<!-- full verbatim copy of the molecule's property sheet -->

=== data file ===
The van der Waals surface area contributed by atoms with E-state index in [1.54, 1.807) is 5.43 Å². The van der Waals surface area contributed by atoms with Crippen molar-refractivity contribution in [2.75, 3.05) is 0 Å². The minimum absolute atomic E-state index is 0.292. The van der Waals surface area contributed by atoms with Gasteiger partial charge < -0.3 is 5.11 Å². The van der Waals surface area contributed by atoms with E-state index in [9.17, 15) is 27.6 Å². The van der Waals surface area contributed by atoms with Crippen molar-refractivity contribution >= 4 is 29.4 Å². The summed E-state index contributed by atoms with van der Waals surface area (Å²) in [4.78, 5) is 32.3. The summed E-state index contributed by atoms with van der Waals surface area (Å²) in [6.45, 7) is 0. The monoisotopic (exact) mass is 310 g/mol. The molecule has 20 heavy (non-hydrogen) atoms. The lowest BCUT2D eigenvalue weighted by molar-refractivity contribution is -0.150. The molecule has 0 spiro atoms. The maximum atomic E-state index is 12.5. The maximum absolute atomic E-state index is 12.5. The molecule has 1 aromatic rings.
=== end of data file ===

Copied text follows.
The van der Waals surface area contributed by atoms with E-state index in [1.54, 1.807) is 5.43 Å². The van der Waals surface area contributed by atoms with Crippen molar-refractivity contribution in [2.75, 3.05) is 0 Å². The minimum absolute atomic E-state index is 0.292. The van der Waals surface area contributed by atoms with Gasteiger partial charge < -0.3 is 5.11 Å². The van der Waals surface area contributed by atoms with E-state index in [9.17, 15) is 27.6 Å². The van der Waals surface area contributed by atoms with Crippen molar-refractivity contribution >= 4 is 29.4 Å². The summed E-state index contributed by atoms with van der Waals surface area (Å²) in [4.78, 5) is 32.3. The summed E-state index contributed by atoms with van der Waals surface area (Å²) in [6.45, 7) is 0. The monoisotopic (exact) mass is 310 g/mol. The molecule has 20 heavy (non-hydrogen) atoms. The lowest BCUT2D eigenvalue weighted by molar-refractivity contribution is -0.150. The molecule has 0 spiro atoms. The maximum atomic E-state index is 12.5. The maximum absolute atomic E-state index is 12.5. The molecule has 1 aromatic rings.